The XX Factor

Patricia Arquette’s Feminism: Only for White Women

It’s easy to laugh at the timid way that celebrities frequently wade into feminism, offering pat statements scripted by a team of public relations experts to be as nonoffensive as possible. But Patricia Arquette’s performance at Sunday night’s Oscars shows exactly why that’s the best way to go.

Arquette tried to use her win for Best Supporting Actress as an opportunity to speak out for wage equality, and, to be fair, her actual speech on the podium wasn’t the worst thing ever. “To every woman who gave birth, to every taxpayer and citizen of this nation, we have fought for everybody else’s equal rights,” she said. “It’s our time to have wage equality once and for all and equal rights for women in the United States of America.” A bit jumbled and shallow—ninth-grade debate club debut-ish—but her heart seemed to be in the right place. At least, Meryl Streep and J-Lo thought so

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But when Arquette was asked to elaborate backstage, she gave a lengthy answer that included this statement: “And it’s time for all the women in America and all the men that love women, and all the gay people, and all the people of color that we’ve all fought for to fight for us now.” 

Where to begin? Perhaps with pointing out that “gay people” and “people of color” are both categories that include women. Indeed, when it comes to wage inequality, race is as much a factor as gender. The American Association of University Women analyzed census data on the wage gap and found that although white women make 78 cents to a white man’s dollar in the United States, black women make a mere 64 cents, and Latina women make a paltry 54 cents. Similarly, being gay or transgender often means taking a hit in income. The Center for American Progress finds that same-sex couples raising children make about 20 percent less than straight couples in the same situation. Transgender people have a poverty rate that is four times that of the general population. It is definitely not time for “all the gay people” and “all the people of color” to set aside their own battle for equality in order to fight for straight, white women now.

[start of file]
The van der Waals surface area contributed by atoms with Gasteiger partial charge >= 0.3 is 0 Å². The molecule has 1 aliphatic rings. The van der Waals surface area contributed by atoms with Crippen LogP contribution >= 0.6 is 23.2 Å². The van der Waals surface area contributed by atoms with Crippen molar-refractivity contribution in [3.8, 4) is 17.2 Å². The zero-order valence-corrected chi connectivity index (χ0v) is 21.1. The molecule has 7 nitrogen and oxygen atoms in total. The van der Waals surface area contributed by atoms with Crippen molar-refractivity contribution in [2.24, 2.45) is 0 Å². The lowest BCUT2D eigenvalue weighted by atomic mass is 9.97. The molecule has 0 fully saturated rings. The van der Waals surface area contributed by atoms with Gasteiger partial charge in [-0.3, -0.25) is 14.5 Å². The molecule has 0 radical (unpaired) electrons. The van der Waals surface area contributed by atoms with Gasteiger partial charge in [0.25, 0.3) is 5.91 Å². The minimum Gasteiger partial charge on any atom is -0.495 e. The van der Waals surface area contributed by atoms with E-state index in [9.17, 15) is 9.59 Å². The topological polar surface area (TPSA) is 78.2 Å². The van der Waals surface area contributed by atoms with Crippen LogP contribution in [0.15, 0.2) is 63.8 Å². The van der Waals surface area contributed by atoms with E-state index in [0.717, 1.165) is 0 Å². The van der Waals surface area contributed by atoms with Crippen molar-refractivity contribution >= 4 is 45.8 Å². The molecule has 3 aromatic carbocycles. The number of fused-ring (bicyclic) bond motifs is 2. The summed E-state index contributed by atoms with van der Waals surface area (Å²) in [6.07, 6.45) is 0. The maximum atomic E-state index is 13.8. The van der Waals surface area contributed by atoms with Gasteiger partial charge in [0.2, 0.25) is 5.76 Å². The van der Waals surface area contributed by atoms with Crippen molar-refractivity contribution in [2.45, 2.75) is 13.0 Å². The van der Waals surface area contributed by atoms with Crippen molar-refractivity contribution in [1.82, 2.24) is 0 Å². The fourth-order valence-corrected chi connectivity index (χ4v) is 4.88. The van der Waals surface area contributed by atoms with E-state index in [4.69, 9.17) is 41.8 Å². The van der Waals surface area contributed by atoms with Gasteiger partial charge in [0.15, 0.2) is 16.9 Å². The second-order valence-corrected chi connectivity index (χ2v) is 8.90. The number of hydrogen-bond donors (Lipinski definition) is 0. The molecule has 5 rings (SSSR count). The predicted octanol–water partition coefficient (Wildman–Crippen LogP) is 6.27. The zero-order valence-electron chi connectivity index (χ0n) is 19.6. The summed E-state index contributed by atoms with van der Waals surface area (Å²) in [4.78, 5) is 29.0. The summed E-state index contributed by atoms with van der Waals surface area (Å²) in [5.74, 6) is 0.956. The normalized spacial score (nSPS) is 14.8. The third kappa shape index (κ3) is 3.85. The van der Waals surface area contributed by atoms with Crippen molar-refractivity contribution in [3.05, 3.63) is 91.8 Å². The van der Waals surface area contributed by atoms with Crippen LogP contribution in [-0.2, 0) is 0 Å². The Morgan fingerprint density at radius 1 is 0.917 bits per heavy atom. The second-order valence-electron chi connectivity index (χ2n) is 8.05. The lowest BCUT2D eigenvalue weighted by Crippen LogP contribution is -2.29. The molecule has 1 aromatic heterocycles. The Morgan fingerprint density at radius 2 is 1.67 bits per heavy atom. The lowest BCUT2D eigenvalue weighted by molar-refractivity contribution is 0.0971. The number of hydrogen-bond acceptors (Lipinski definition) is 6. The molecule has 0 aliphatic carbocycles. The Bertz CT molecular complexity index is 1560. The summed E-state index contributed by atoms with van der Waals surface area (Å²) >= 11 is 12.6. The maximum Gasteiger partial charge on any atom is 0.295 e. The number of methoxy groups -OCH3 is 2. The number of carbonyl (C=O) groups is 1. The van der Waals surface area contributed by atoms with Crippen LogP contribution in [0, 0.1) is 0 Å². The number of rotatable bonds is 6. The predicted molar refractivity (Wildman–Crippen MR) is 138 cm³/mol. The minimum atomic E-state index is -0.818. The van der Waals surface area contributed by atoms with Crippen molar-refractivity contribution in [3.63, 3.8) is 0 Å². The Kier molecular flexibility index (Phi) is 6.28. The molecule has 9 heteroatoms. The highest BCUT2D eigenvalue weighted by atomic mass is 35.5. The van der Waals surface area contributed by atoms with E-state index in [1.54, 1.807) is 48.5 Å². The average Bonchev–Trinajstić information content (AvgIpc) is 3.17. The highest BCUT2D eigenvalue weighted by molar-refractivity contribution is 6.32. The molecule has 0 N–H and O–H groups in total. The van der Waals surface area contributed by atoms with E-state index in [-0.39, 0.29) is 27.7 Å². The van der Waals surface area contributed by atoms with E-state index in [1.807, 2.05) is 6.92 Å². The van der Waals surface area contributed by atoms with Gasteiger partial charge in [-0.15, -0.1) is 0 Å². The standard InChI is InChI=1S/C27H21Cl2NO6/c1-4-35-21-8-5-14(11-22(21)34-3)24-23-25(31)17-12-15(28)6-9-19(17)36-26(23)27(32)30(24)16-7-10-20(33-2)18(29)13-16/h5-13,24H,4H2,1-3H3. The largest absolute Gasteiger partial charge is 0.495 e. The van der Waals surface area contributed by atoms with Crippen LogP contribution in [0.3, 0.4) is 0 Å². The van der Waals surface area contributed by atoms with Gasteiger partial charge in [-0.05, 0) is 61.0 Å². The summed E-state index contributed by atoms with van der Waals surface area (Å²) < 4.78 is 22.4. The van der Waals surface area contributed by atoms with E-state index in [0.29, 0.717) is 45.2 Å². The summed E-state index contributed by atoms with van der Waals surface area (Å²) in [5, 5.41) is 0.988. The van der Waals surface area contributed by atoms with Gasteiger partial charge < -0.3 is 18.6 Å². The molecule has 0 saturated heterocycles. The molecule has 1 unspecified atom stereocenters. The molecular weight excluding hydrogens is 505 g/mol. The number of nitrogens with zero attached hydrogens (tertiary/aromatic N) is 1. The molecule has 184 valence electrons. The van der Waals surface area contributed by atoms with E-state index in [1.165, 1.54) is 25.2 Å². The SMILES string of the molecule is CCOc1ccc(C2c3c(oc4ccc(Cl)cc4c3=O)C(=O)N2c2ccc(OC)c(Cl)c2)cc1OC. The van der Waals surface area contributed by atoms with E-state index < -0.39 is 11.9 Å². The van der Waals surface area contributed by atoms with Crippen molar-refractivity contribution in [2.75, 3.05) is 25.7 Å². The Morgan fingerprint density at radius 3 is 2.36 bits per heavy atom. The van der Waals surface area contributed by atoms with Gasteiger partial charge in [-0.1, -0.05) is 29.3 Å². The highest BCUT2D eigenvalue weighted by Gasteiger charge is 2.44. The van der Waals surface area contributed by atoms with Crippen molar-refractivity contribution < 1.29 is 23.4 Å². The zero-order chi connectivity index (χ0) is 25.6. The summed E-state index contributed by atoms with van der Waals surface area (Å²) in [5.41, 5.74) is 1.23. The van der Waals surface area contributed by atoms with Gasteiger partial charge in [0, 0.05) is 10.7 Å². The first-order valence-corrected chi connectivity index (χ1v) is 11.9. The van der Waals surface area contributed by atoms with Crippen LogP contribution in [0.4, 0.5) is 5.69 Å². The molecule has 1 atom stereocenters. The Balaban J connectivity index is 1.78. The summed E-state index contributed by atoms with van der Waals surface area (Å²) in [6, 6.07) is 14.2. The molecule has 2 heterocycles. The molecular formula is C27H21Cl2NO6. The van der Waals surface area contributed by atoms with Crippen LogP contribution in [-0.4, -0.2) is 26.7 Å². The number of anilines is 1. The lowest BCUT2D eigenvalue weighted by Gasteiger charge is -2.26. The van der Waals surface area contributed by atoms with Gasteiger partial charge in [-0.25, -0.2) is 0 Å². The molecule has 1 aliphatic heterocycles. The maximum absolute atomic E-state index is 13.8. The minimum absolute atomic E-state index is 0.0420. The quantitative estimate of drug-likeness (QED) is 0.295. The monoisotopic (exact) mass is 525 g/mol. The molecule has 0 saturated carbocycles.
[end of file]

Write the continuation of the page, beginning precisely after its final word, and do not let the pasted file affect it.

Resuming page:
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Arquette’s comments also erased the major contributions made by women of color and lesbians to the feminist movement, as if they haven’t been fighting all this time. That’s a troubling message to send at any point, but it’s particularly disturbing right now, when some of the ugliest attacks on women’s rights, particularly when it comes to reproductive health care access, are aimed at low-income women who are disproportionately women of color. 

I’m generally a big fan of celebrities using their platforms to get out the message about feminism, even though they often do so by offering a defanged version sculpted to minimize backlash. But Arquette’s political grandstanding played into every ugly stereotype about “feminism” being about little more than some privileged white women trying to become more privileged. Her comments were bad for the cause of equal pay and for feminism. Solidarity is not just for white women.

Also in Slate:

Read the rest of Slate’s coverage of the 2015 Oscars.

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